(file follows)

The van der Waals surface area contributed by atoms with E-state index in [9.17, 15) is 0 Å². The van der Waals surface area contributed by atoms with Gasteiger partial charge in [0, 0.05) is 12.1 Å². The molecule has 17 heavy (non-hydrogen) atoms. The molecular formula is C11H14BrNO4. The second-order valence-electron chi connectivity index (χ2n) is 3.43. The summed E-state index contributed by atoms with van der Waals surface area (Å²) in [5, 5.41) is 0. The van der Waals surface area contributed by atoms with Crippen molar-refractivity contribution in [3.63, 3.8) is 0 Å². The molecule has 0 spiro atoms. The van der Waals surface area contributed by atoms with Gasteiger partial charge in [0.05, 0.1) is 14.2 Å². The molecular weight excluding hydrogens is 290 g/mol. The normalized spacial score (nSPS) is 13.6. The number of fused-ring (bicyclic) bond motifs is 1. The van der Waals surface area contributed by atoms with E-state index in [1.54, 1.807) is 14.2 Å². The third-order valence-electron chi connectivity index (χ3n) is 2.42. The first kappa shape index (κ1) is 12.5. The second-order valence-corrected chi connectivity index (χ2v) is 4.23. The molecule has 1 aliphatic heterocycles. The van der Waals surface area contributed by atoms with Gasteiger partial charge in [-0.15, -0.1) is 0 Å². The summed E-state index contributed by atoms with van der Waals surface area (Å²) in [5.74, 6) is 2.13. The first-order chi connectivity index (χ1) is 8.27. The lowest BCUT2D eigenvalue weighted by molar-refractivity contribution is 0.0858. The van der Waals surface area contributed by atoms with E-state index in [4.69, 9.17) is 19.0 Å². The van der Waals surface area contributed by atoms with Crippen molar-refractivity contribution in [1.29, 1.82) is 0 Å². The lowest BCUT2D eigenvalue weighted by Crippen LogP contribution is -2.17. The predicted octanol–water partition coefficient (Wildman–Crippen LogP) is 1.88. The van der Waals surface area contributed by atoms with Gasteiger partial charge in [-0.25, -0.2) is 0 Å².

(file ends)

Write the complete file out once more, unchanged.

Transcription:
The van der Waals surface area contributed by atoms with E-state index in [9.17, 15) is 0 Å². The van der Waals surface area contributed by atoms with Gasteiger partial charge in [0, 0.05) is 12.1 Å². The molecule has 17 heavy (non-hydrogen) atoms. The molecular formula is C11H14BrNO4. The second-order valence-electron chi connectivity index (χ2n) is 3.43. The summed E-state index contributed by atoms with van der Waals surface area (Å²) in [5, 5.41) is 0. The van der Waals surface area contributed by atoms with Crippen molar-refractivity contribution in [3.63, 3.8) is 0 Å². The molecule has 0 spiro atoms. The van der Waals surface area contributed by atoms with Gasteiger partial charge in [0.05, 0.1) is 14.2 Å². The molecular weight excluding hydrogens is 290 g/mol. The normalized spacial score (nSPS) is 13.6. The number of fused-ring (bicyclic) bond motifs is 1. The van der Waals surface area contributed by atoms with E-state index in [1.54, 1.807) is 14.2 Å². The third-order valence-electron chi connectivity index (χ3n) is 2.42. The first kappa shape index (κ1) is 12.5. The second-order valence-corrected chi connectivity index (χ2v) is 4.23. The molecule has 1 aliphatic heterocycles. The van der Waals surface area contributed by atoms with Gasteiger partial charge in [-0.15, -0.1) is 0 Å². The summed E-state index contributed by atoms with van der Waals surface area (Å²) in [5.74, 6) is 2.13. The first-order chi connectivity index (χ1) is 8.27. The lowest BCUT2D eigenvalue weighted by molar-refractivity contribution is 0.0858. The van der Waals surface area contributed by atoms with E-state index in [4.69, 9.17) is 19.0 Å². The van der Waals surface area contributed by atoms with Crippen molar-refractivity contribution in [1.29, 1.82) is 0 Å². The lowest BCUT2D eigenvalue weighted by Crippen LogP contribution is -2.17. The predicted octanol–water partition coefficient (Wildman–Crippen LogP) is 1.88. The van der Waals surface area contributed by atoms with Gasteiger partial charge in [-0.25, -0.2) is 0 Å².